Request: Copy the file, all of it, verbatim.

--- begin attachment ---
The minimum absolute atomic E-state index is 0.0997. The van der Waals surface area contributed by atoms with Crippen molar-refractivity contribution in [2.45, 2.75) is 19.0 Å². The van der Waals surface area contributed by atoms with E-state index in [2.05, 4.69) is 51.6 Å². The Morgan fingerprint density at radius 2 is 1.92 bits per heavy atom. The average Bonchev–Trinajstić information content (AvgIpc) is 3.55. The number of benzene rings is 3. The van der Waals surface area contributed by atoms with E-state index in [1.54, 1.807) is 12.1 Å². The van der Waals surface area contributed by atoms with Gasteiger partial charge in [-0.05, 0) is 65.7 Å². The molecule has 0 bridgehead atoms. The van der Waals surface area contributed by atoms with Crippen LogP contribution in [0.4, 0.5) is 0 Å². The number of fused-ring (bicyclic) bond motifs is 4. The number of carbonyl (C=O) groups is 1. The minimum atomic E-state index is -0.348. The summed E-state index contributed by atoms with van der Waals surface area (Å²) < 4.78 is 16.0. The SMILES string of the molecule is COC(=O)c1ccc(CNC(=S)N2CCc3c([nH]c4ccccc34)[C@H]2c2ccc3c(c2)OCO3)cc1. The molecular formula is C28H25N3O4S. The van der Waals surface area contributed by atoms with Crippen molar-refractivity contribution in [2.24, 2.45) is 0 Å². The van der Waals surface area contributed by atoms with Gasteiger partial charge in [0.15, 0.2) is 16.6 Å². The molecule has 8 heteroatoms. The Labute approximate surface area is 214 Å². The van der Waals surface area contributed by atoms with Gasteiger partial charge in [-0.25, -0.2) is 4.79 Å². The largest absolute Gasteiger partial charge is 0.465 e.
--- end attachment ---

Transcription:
The minimum absolute atomic E-state index is 0.0997. The van der Waals surface area contributed by atoms with Crippen molar-refractivity contribution in [2.45, 2.75) is 19.0 Å². The van der Waals surface area contributed by atoms with E-state index in [2.05, 4.69) is 51.6 Å². The Morgan fingerprint density at radius 2 is 1.92 bits per heavy atom. The average Bonchev–Trinajstić information content (AvgIpc) is 3.55. The number of benzene rings is 3. The van der Waals surface area contributed by atoms with E-state index in [1.54, 1.807) is 12.1 Å². The van der Waals surface area contributed by atoms with Gasteiger partial charge in [-0.05, 0) is 65.7 Å². The molecule has 0 bridgehead atoms. The van der Waals surface area contributed by atoms with Crippen LogP contribution in [0.4, 0.5) is 0 Å². The number of fused-ring (bicyclic) bond motifs is 4. The number of carbonyl (C=O) groups is 1. The minimum atomic E-state index is -0.348. The summed E-state index contributed by atoms with van der Waals surface area (Å²) < 4.78 is 16.0. The SMILES string of the molecule is COC(=O)c1ccc(CNC(=S)N2CCc3c([nH]c4ccccc34)[C@H]2c2ccc3c(c2)OCO3)cc1. The molecular formula is C28H25N3O4S. The van der Waals surface area contributed by atoms with Crippen molar-refractivity contribution in [2.24, 2.45) is 0 Å². The van der Waals surface area contributed by atoms with Gasteiger partial charge in [0.15, 0.2) is 16.6 Å². The molecule has 8 heteroatoms. The Labute approximate surface area is 214 Å². The van der Waals surface area contributed by atoms with Gasteiger partial charge in [-0.25, -0.2) is 4.79 Å². The largest absolute Gasteiger partial charge is 0.465 e.